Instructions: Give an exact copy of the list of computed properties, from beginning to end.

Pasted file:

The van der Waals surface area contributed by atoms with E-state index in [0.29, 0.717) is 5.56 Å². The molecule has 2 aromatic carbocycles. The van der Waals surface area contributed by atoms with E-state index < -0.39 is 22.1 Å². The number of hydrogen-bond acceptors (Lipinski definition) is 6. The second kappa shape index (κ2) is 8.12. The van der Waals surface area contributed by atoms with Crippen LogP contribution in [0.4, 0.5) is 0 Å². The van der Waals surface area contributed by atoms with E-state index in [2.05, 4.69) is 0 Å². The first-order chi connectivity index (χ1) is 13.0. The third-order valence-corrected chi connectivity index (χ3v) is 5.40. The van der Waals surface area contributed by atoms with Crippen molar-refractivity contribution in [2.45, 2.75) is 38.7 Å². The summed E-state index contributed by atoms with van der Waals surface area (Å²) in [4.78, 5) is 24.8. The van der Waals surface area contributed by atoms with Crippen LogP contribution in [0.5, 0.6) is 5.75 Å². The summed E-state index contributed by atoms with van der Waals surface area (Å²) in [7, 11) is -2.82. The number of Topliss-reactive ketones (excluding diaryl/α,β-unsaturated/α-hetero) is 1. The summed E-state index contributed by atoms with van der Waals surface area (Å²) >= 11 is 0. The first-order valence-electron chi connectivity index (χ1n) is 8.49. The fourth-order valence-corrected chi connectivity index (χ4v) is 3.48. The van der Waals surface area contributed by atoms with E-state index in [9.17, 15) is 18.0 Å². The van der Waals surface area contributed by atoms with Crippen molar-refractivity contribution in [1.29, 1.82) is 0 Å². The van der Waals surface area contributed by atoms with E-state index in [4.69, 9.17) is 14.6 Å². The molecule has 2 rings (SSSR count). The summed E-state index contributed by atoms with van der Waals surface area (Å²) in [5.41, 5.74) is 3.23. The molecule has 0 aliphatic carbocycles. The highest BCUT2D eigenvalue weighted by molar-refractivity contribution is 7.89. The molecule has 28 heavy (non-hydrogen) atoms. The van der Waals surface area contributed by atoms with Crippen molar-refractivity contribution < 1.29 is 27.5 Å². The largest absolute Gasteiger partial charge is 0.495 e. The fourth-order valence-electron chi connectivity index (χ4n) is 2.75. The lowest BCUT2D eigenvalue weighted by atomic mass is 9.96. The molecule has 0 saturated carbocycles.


The van der Waals surface area contributed by atoms with E-state index in [0.29, 0.717) is 5.56 Å². The molecule has 2 aromatic carbocycles. The van der Waals surface area contributed by atoms with E-state index < -0.39 is 22.1 Å². The number of hydrogen-bond acceptors (Lipinski definition) is 6. The second kappa shape index (κ2) is 8.12. The van der Waals surface area contributed by atoms with Crippen LogP contribution in [0.4, 0.5) is 0 Å². The van der Waals surface area contributed by atoms with E-state index in [2.05, 4.69) is 0 Å². The first-order chi connectivity index (χ1) is 13.0. The third-order valence-corrected chi connectivity index (χ3v) is 5.40. The van der Waals surface area contributed by atoms with Crippen molar-refractivity contribution in [2.45, 2.75) is 38.7 Å². The summed E-state index contributed by atoms with van der Waals surface area (Å²) in [4.78, 5) is 24.8. The van der Waals surface area contributed by atoms with Crippen LogP contribution in [0.5, 0.6) is 5.75 Å². The summed E-state index contributed by atoms with van der Waals surface area (Å²) in [7, 11) is -2.82. The number of Topliss-reactive ketones (excluding diaryl/α,β-unsaturated/α-hetero) is 1. The summed E-state index contributed by atoms with van der Waals surface area (Å²) >= 11 is 0. The first-order valence-electron chi connectivity index (χ1n) is 8.49. The fourth-order valence-corrected chi connectivity index (χ4v) is 3.48. The van der Waals surface area contributed by atoms with E-state index in [9.17, 15) is 18.0 Å². The van der Waals surface area contributed by atoms with Crippen molar-refractivity contribution in [1.29, 1.82) is 0 Å². The van der Waals surface area contributed by atoms with E-state index in [4.69, 9.17) is 14.6 Å². The molecule has 2 rings (SSSR count). The summed E-state index contributed by atoms with van der Waals surface area (Å²) in [5.41, 5.74) is 3.23. The molecule has 0 aliphatic carbocycles. The highest BCUT2D eigenvalue weighted by molar-refractivity contribution is 7.89. The molecule has 28 heavy (non-hydrogen) atoms. The van der Waals surface area contributed by atoms with Crippen molar-refractivity contribution < 1.29 is 27.5 Å². The largest absolute Gasteiger partial charge is 0.495 e. The fourth-order valence-electron chi connectivity index (χ4n) is 2.75. The lowest BCUT2D eigenvalue weighted by atomic mass is 9.96. The molecule has 0 saturated carbocycles.